De mortuis nil nisi bonum —let nothing but good be said of the dead— is certainly an appropriate admonition when reflecting on Boris Nemtsov’s life. His meteoric rise to power under the direct patronage of Boris Yeltsin, and his subsequent fall from grace, will no doubt be prominent themes in his obituaries. But what many observers are now probably wondering is what impact his death is going to have on the liberal wing of Russia’s political opposition. Will his death serve to unite them, or will it simply be remembered as just another tragic date in an already long list?
The answer may lie in his political legacy. By all accounts, Boris Nemtsov had difficulty sharing the political spotlight. His ambitions, fueled no doubt by his premature anointment as Yeltsin’s potential successor, led to frequent clashes for political supremacy within a very small, but fiercely self-centered liberal Russian elite.
In one of his very last interviews he said his attitude toward Putin “could not be worse.” This led him to harsh and often uncharitable criticisms of his former liberal political allies who chose to work with the Putin, rather than have no political influence whatsoever. He steadfastly preferred the more principled position, as he saw it, of totally rejecting any dealings with the present political system or dialogue with those in power. Because of this, he was an early and strong advocate of Western economic sanctions and black lists on specific Russian officials, among whom he considered the first deputy head of the presidential administration, Vladislav Surkov, to be one of the most odious.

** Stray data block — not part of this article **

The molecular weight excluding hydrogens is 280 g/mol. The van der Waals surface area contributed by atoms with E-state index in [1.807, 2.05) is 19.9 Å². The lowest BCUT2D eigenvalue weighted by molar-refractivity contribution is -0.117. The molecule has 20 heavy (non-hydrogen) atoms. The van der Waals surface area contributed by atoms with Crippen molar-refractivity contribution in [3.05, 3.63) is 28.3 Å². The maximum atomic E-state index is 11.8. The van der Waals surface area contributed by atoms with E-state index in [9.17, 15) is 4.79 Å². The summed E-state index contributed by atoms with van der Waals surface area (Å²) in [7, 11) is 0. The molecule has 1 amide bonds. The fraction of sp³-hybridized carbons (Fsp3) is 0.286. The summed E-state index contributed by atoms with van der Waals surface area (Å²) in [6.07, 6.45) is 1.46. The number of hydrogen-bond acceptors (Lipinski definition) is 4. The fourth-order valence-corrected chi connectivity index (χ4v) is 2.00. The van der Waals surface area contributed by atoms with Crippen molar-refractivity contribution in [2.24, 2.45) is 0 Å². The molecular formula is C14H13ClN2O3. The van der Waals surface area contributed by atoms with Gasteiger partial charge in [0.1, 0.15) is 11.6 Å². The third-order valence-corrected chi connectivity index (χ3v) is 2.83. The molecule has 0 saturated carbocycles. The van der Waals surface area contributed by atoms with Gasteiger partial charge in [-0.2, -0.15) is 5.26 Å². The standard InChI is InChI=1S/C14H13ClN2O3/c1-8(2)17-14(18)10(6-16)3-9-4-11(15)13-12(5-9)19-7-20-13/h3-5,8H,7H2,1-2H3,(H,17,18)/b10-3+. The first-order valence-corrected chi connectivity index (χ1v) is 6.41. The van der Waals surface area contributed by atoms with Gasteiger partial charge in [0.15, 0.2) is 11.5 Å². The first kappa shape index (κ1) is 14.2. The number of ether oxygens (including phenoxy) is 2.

But his principled stance had a price. In a 2011 survey of twenty-three Russian political experts, a lack of fresh faces, ideas, or practical programs aimed at helping ordinary citizens were cited as the primary reasons for the perennial failure of Russian liberalism. Along with Anatoly Chubais and Egor Gaidar, Nemtsov was named as one of those most directly responsible for discrediting liberal discourse in Russia, Unlike Chubais and Gaidar, however, Nemtsov was not regarded as being an intellectual driving force for liberalism, but rather a pure politician. For a person of such staunch principles, it must of been particularly galling to be regarded as a mere politician.
It is thus likely that Boris Nemtsov’s tragic death will have little lasting impact on Russian politics. To be sure, it will reinforce the narrative of Putin’s authoritarianism in the West, but that can hardly be made any worse. Within Russia itself, while there will be many that will view him as a martyr, others will regards him as an exceptionally gifted politician, who in the end could not, or would not, compromise on his principles.